The Ramayana Revisited exhibition organised in Singapore brought alive the epic with puppets, idols and paintings.
The name ‘Rama,' it is said, grants moksha; it exudes timeless charm. It is no wonder that India is so blessed, for here Rama walked the land, beguiling all who came in contact with Him, personifying all that is good, becoming an eternal example of the perfect son, perfect brother, perfect husband, perfect friend, perfect king, and the ultimate saviour. He stood for Truth. His word, once spoken, was the last word. Sita became the exemplary woman, looked up to as the ultimate in feminine virtue.
The Ramayana Revisited exhibition at the Peranakan Museum, Singapore, brings this immortal epic to life, through paintings old and new, puppets and rare idols.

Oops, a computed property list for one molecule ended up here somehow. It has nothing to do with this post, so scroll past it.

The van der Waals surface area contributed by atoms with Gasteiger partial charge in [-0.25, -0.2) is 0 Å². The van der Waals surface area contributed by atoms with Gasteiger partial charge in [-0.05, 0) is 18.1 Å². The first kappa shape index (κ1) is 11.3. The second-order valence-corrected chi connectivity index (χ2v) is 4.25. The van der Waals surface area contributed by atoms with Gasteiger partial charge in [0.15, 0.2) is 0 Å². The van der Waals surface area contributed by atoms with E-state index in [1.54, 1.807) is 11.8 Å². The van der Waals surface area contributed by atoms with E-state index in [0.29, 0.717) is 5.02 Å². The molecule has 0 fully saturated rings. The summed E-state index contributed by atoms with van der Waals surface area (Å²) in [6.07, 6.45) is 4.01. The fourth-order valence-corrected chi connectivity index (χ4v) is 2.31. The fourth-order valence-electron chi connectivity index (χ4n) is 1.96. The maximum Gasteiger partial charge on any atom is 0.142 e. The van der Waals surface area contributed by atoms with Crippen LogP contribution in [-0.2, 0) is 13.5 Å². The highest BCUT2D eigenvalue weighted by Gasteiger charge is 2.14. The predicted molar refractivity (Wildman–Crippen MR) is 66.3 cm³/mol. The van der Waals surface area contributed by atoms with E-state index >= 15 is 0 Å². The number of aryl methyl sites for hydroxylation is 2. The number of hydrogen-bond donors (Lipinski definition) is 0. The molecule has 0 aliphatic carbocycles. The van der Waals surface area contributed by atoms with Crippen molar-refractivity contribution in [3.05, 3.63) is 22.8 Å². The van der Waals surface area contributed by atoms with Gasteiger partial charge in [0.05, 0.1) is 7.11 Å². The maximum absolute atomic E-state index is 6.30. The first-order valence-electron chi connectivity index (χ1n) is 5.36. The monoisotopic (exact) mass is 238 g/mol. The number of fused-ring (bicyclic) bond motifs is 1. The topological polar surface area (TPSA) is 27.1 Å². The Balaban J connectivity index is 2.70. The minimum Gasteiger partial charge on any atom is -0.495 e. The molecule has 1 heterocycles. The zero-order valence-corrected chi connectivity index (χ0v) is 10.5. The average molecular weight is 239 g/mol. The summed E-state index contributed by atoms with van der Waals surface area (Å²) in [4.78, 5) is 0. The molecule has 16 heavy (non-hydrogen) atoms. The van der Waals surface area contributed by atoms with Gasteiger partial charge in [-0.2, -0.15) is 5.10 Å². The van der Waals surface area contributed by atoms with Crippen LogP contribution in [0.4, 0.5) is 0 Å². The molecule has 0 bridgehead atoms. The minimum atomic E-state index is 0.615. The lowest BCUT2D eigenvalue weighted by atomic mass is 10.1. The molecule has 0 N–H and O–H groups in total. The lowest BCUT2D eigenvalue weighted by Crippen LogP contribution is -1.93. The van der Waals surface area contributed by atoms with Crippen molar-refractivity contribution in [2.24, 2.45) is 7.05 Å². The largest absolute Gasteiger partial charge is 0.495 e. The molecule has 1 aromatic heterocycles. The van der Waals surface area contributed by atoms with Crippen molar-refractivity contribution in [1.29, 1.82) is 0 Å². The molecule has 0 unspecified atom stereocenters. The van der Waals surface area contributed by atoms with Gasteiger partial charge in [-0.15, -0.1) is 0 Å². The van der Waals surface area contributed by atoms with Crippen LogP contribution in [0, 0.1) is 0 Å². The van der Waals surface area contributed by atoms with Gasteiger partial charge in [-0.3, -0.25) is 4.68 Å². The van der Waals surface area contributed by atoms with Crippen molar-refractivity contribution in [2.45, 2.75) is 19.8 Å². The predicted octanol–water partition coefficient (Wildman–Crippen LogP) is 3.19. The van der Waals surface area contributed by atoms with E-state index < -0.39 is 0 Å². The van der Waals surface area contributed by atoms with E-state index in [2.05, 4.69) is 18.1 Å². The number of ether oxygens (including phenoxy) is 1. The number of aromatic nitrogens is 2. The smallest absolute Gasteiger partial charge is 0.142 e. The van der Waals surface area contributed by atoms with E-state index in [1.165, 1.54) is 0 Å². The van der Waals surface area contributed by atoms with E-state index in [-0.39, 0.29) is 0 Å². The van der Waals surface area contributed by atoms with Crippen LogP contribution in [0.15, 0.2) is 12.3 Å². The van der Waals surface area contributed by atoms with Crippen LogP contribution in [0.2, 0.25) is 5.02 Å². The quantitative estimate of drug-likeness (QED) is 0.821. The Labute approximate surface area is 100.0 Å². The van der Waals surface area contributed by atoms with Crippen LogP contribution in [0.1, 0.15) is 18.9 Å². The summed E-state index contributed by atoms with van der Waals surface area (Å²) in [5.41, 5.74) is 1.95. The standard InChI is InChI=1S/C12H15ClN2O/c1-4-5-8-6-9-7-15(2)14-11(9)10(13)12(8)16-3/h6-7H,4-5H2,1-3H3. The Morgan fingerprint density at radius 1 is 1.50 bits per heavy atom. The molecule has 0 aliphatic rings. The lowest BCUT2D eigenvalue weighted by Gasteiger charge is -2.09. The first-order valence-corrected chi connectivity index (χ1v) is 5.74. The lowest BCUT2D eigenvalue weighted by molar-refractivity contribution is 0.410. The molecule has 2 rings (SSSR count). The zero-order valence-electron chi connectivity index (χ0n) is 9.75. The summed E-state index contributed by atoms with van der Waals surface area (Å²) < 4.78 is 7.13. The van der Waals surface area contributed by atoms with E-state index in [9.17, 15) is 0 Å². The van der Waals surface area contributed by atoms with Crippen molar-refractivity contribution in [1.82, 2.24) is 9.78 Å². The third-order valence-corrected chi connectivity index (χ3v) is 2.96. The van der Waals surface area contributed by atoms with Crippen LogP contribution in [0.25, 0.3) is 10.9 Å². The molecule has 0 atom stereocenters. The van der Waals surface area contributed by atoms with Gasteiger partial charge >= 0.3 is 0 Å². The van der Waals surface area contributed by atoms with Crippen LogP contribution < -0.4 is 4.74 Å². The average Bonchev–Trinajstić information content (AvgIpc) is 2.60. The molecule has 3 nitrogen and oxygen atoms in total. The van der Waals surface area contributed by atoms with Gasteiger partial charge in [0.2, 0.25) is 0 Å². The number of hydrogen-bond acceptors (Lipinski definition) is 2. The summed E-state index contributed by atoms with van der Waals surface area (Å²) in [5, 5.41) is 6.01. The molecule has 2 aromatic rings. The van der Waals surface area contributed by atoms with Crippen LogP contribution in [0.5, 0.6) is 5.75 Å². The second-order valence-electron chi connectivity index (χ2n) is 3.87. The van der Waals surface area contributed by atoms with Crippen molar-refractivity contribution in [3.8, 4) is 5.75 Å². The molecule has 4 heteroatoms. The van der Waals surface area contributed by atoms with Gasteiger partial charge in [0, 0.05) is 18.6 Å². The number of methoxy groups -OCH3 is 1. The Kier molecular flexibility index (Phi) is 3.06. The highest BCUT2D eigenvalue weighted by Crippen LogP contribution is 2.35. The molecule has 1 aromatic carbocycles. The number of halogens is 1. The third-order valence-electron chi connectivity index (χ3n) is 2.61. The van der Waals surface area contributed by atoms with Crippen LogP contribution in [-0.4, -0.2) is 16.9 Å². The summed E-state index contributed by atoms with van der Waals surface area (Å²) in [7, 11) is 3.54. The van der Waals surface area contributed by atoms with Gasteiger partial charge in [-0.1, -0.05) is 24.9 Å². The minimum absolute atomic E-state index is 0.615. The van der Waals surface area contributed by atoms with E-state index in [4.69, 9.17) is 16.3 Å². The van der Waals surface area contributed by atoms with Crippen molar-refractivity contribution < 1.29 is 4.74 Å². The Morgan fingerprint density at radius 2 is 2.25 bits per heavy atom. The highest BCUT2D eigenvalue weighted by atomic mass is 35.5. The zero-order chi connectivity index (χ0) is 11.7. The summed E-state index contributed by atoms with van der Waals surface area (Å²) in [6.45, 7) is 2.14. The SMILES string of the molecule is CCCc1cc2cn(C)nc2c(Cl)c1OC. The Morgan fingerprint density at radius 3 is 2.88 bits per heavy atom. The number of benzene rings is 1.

Colourful Cheriyal paintings from Andhra Pradesh look attractive in their bright colours, the characters drawn beautifully.
With the spread of the epic to S.E Asia and Japan, Oriental influences crept into the narrative, well brought out at this display through Indonesian, Thai and Cambodian artefacts and paintings.
Little alcoves make for story-telling corners, with young visitors crowding on the floor, eager to listen to episodes relevant to the particular display. Kolam, and face painting in the Kathakali style enchant children of all races, making up as demons or gods, of which the epic has plenty.
A Chinese ‘wayang' dances the episode of Ravana abducting Sita, in the small foyer, while a giant flying Hanuman is suspended above.
The exhibition, curated by Dr. Gauri Krishnan and her team, is drawing local Indians in plenty, especially South Indians, and numerous tourists from far and wide, who are so savvy about India, and all things Indian.
The Indian pantheon is particularly attractive to them, and the Ramayana is exercising its magnetic attraction in this splendid interactive manner in Singapore. A great effort, of an inspiration that has always touched epic proportions.